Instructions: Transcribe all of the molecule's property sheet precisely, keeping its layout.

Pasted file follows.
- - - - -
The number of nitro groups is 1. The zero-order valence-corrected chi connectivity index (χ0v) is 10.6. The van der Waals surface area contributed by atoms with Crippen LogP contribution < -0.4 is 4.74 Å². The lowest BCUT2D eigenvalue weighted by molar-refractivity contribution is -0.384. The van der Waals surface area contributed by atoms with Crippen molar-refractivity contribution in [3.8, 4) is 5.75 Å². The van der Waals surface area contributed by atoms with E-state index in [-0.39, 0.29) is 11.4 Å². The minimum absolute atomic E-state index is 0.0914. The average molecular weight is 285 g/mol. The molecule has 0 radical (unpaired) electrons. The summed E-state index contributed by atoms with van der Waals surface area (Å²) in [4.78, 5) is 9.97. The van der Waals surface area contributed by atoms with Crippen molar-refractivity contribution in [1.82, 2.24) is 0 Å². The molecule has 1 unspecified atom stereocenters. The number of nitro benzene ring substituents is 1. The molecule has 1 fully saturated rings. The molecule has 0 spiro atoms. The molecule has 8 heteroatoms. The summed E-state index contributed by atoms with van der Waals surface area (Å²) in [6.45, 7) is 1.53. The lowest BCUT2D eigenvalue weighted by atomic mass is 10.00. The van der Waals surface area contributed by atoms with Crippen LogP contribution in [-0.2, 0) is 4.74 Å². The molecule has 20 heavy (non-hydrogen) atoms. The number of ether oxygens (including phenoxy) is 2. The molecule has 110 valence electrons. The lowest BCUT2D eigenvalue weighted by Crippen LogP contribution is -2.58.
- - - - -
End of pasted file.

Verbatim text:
The number of nitro groups is 1. The zero-order valence-corrected chi connectivity index (χ0v) is 10.6. The van der Waals surface area contributed by atoms with Crippen LogP contribution < -0.4 is 4.74 Å². The lowest BCUT2D eigenvalue weighted by molar-refractivity contribution is -0.384. The van der Waals surface area contributed by atoms with Crippen molar-refractivity contribution in [3.8, 4) is 5.75 Å². The van der Waals surface area contributed by atoms with E-state index in [-0.39, 0.29) is 11.4 Å². The minimum absolute atomic E-state index is 0.0914. The average molecular weight is 285 g/mol. The molecule has 0 radical (unpaired) electrons. The summed E-state index contributed by atoms with van der Waals surface area (Å²) in [4.78, 5) is 9.97. The van der Waals surface area contributed by atoms with Crippen molar-refractivity contribution in [1.82, 2.24) is 0 Å². The molecule has 1 unspecified atom stereocenters. The number of nitro benzene ring substituents is 1. The molecule has 1 fully saturated rings. The molecule has 0 spiro atoms. The molecule has 8 heteroatoms. The summed E-state index contributed by atoms with van der Waals surface area (Å²) in [6.45, 7) is 1.53. The lowest BCUT2D eigenvalue weighted by atomic mass is 10.00. The van der Waals surface area contributed by atoms with Crippen LogP contribution in [-0.2, 0) is 4.74 Å². The molecule has 20 heavy (non-hydrogen) atoms. The number of ether oxygens (including phenoxy) is 2. The molecule has 110 valence electrons. The lowest BCUT2D eigenvalue weighted by Crippen LogP contribution is -2.58.